Lynn Byczynski with larkspurLarkspur was once in my top 10 crops — a reliable producer that was extremely easy to grow, carefree, and profitable. For many years we direct seeded it in September and harvested it the following May. Nothing was easier or more beautiful. The photo at right was taken in 1998, shortly after we moved to this farm, and the beginning of a good five-year run for larkspur.
But then something changed that made larkspur fail year after year. Maybe it was warmer winters, or lack of moisture, or earlier springs — or maybe some combination of those and other factors. Other growers nearby and across the Midwest also complained that they couldn't grow larkspur anymore.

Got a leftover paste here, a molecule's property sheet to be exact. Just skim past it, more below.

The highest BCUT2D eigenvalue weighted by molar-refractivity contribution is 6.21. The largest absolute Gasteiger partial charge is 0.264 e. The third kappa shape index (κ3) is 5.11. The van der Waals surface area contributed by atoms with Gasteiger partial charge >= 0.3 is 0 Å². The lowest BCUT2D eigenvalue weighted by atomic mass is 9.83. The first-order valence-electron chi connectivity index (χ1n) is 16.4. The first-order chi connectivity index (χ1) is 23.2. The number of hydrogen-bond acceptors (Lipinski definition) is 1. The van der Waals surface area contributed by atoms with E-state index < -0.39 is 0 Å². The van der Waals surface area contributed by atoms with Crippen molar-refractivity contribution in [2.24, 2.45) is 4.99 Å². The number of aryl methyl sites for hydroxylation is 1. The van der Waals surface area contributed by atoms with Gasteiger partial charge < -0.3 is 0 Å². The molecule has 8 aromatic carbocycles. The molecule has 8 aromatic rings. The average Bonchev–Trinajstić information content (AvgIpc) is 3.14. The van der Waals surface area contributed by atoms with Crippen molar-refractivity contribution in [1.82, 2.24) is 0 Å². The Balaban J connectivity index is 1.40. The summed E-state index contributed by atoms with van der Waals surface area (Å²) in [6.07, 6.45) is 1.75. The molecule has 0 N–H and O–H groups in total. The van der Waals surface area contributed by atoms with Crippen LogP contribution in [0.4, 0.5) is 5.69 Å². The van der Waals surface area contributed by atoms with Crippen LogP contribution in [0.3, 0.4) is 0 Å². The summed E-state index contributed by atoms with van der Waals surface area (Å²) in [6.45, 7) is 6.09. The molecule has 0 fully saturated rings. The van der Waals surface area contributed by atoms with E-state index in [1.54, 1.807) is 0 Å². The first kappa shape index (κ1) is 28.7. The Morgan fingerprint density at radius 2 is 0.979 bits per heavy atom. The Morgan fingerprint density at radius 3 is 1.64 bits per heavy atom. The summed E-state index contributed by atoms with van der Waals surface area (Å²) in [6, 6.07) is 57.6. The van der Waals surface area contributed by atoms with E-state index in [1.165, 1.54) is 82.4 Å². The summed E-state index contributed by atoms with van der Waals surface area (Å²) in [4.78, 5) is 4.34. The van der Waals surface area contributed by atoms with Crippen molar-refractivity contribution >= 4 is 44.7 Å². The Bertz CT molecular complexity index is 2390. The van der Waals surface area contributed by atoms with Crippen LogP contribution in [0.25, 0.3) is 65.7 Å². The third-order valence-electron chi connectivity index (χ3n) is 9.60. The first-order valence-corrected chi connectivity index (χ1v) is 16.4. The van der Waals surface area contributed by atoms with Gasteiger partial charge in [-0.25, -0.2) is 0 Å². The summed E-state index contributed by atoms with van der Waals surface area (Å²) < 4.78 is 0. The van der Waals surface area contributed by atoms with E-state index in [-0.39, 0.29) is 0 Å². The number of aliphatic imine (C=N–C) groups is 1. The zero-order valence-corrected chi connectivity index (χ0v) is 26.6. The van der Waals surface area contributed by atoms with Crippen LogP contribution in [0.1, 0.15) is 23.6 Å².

I kept trying, for several years continuing to direct seed a few beds in fall, with no luck. The last time I planted larkspur was in the fall of 2009, and that was really with no expectation of getting a good crop. The following spring, there was nothing. Some of the seeds germinated, but never produced the 4-foot stems we used to get. So I accepted defeat and stopped buying larkspur seed.

Here it is, the spring of 2012. A bed that was left untended over the winter — filled with last summer's annuals and this spring's weeds — has produced larkspur. It's not an abundant crop but the stems are tall and strong. It's reappearance suggests my previous theories were off the mark; winter was warm and spring was earlier than ever. 

I don't know why larkspur has returned. I'm just happy to see it and encouraged enough to plant again this fall.